Clea slid off, untied the lead and reclipped it under Ari's chin, murmuring nonsense to the mare, keeping the trees between them and the road as long as she could. She gave thanks again that along this side of the property was still an old barbed-wire fence with a section held up by a loop of baling wire to make a gate. No lock.
She opened it and the black mare walked right through the gap, waited for the trailer door to swing back and loaded without a bit of trouble.
"If you'll just haul the same way you loaded, we'll do great," Clea said.
She let herself take a second to hug Ariel's neck before she tied her in the slot prepared with the full hay feeder.
"You be good," she said as she fastened the divider securely around Ariel. "Don't give me any trouble and we'll get to our new home a whole lot faster. you'll love it there. It's nice and cool."
Ari grabbed a mouthful of hay and started chomping. Clea closed up the trailer and then went to put the gate back in place.
Excitement was starting to build deep inside her, pushing away fear and anger, coming up hot through the pool of cold sadness. She ran to the driver's door, unlocked it, climbed in, fastened her seat belt and turned the key. She backed out into the blissfully empty road to head for the interstate. Straight south from here, all the way to the access road, then a right turn and it wasn't half a mile to the on-ramp. The northbound on-ramp.
That was the plan.
But to follow the plan she had to drive past the main entrance to Brock's development, Falcon Ridge. Yes, Falcon Ridge, when there wasn't a falcon or a ridge anywhere in sight and hadn't been for a hundred years, if ever.
It might have been the very first or just one of the first, but soon there were bound to be more of these stupid monstrosities springing up like weeds all over the farm- and ranchland of north Texas. She hated them.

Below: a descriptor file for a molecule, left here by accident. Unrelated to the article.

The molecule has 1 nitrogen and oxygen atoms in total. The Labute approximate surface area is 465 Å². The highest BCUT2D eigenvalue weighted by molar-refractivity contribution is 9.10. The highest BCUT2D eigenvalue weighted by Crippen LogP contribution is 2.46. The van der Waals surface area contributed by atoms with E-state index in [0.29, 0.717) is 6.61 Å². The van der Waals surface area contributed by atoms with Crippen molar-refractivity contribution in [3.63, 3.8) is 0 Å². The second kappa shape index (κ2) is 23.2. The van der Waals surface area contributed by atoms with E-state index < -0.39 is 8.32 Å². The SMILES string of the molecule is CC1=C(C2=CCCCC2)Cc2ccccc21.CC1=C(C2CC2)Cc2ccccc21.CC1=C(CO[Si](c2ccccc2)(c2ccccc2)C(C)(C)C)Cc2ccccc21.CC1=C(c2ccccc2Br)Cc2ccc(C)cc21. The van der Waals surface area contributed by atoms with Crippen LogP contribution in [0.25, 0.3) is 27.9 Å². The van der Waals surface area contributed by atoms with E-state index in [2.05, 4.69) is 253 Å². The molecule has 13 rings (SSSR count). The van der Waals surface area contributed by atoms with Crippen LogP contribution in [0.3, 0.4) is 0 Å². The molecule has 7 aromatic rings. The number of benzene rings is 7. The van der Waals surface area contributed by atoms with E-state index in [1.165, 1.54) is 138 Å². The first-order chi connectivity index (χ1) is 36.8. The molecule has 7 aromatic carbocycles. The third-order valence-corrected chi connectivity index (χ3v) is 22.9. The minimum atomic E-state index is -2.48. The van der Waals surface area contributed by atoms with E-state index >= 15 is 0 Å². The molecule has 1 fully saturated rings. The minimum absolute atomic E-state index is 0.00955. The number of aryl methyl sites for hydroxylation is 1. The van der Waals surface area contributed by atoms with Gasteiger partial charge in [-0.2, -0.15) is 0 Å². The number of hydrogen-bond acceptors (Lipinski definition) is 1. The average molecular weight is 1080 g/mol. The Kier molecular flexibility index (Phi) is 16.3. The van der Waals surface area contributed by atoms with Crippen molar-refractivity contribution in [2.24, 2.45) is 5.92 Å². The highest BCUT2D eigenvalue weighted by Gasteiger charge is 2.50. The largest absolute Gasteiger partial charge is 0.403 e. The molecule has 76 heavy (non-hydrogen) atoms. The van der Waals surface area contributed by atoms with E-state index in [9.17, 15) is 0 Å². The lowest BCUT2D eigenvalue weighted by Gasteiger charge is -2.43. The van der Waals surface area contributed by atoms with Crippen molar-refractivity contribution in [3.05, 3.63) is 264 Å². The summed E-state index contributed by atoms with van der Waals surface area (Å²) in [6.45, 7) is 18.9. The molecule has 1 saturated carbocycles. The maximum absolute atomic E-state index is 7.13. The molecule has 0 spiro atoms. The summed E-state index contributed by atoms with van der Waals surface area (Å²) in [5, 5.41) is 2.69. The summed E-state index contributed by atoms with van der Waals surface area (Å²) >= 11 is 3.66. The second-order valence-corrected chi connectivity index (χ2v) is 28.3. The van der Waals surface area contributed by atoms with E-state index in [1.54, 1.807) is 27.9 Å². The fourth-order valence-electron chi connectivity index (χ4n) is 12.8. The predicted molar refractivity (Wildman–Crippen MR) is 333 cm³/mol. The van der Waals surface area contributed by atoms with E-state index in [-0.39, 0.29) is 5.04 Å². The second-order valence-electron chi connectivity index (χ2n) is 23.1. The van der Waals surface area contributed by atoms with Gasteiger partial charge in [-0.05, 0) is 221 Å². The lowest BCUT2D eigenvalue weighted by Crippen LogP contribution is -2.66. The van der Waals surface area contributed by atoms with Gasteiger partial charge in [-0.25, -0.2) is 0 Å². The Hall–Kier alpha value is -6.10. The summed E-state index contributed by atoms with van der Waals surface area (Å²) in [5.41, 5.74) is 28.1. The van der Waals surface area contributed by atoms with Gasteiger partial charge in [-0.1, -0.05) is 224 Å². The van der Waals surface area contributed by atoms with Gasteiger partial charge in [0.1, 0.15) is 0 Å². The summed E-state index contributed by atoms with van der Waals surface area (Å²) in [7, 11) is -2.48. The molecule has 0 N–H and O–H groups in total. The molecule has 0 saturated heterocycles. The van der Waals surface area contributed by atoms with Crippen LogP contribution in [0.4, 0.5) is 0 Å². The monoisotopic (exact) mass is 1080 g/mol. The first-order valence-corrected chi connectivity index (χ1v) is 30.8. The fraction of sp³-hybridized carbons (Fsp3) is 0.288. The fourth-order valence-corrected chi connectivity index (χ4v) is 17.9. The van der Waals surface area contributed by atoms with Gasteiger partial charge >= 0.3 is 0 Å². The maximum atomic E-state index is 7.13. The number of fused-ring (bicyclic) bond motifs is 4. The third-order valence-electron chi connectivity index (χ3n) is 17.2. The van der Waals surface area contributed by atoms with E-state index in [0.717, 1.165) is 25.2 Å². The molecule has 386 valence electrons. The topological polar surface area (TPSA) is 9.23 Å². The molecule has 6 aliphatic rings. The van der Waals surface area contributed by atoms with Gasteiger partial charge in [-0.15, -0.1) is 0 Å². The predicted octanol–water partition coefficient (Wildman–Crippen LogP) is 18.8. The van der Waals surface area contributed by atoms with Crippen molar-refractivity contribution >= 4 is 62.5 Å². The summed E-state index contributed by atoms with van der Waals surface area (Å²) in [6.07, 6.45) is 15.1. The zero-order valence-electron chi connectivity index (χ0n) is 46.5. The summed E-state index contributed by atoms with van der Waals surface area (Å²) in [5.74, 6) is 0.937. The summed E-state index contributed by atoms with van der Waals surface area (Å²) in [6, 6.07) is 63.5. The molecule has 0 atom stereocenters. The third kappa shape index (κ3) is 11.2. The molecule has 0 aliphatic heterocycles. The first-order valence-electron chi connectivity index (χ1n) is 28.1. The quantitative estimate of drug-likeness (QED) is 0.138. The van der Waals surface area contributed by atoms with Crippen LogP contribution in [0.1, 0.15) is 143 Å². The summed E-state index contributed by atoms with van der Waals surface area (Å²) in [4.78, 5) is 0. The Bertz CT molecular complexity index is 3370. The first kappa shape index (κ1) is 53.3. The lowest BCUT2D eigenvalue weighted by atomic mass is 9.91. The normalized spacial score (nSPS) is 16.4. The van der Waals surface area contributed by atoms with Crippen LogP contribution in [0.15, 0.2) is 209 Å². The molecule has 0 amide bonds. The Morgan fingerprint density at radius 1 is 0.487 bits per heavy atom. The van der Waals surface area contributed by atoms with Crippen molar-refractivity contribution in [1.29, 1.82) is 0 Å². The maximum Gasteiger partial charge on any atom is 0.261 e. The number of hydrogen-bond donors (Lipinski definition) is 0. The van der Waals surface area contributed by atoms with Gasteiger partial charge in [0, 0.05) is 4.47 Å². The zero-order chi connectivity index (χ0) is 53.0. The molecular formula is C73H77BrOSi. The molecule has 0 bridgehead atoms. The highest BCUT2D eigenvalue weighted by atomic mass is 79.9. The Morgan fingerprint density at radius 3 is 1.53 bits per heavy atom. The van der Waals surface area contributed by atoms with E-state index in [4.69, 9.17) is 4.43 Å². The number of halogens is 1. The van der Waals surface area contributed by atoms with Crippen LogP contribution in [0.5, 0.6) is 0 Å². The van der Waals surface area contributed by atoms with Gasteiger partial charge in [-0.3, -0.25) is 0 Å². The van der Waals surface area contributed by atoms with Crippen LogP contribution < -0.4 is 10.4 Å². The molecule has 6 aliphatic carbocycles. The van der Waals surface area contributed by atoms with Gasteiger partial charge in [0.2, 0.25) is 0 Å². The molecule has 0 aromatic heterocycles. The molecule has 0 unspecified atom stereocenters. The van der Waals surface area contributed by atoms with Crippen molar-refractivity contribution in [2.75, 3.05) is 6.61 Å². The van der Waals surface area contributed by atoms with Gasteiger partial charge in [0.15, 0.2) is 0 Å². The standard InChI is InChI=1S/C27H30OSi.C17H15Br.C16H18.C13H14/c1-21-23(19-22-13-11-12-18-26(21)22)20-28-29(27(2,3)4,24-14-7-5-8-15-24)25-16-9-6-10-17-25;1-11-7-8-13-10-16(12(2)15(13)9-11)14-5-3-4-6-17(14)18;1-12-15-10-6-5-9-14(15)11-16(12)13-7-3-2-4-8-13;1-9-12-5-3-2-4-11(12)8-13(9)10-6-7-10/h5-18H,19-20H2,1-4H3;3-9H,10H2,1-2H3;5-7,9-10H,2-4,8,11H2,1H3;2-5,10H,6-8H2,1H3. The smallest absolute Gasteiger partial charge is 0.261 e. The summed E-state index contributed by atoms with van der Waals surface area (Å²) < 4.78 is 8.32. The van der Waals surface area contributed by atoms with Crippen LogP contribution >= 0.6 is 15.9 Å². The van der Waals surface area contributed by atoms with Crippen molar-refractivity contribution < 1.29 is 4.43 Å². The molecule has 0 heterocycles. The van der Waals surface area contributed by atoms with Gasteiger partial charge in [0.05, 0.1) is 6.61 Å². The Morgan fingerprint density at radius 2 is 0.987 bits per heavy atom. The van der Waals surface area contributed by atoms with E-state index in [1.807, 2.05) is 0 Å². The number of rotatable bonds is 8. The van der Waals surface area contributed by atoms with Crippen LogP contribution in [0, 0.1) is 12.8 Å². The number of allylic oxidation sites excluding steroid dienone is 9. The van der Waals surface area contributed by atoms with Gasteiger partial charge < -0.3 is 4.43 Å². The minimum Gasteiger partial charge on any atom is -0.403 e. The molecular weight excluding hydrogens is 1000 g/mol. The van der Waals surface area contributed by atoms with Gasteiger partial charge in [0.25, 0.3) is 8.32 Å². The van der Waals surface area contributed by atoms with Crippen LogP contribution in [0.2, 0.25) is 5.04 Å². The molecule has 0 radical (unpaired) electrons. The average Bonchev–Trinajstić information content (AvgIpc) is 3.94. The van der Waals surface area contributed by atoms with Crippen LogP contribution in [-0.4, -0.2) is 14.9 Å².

And here it was now, looming ahead on her right, somehow reminding her of an enormous medieval castle and its keep somewhere out on a moor in the middle of nowhere. But no, it was a shining new, self-sufficient small town with its own specialty food shops and spa and convenience store selling gasoline. With its very own gym, coffee shop and guarded gate.
With its fake variety of townhouses, one-story houses, two-story houses, houses with yards and houses without. Fake community. Fake closeness. Well, what could be more natural for Brock to build?
The reckless need to defy her ex-husband drove her. Her arms turned the wheel with no direction whatsoever from her brain and she drove in past the gatehouse where the guard sat fast asleep. He didn't even hear the loud purr of her diesel motor.
She followed her instincts on the streets that wound around for no reason and finally found the last one on the north side, where one of the houses backed up on the acreage she'd just crossed and the barn she'd just burgled. A bitter chuckle rang out, loud in the truck. It didn't sound like hers but it must have been.
Her hand ached to hit the horn and summon Brock-the-Builder and his new wife, both of whom belonged here so unequivocablyhe with his fake hair and she with her fake breastsinto the yard or at least to the window so she could wave at them while she drove past. Then, in the morning, when the guys went to feed and discovered Ari was missing, Brock would know who took her.
He would never, ever, in a million years think Clea had done it herself. He might suspect she'd hired someone, but she wanted him to know she hadn't needed to hire to get it done.
She wanted him to know her real spirit was coming back to life. She was stronger now, strong enough to confront him.
But not strong enough to let go of Ariel, now that I just got her. Better be careful.
She slowed more and idled in front of the houseugly fake Southern mansion, with even the proportions of the pillars all wrong. Just as she'd expected. He had a new wife with fake breasts and bad taste.
Clea's foot tapped the accelerator to make the motor growl, a noise she liked to think of as threatening.
Take that, Brock. you'd better not come after my mare. He would, though. She knew him too wellas opposed to her realization, when she'd finally gathered the courage to leave him, that he had never known her at all.
Well, honestly, how could he? She hadn't known herself. She'd been afraid to face her real feelings and afraid to assert her own willwhen it went up against Daddy's or Brock's. Well, no more.
Get out. You have miles and miles and hours and hours to think about this.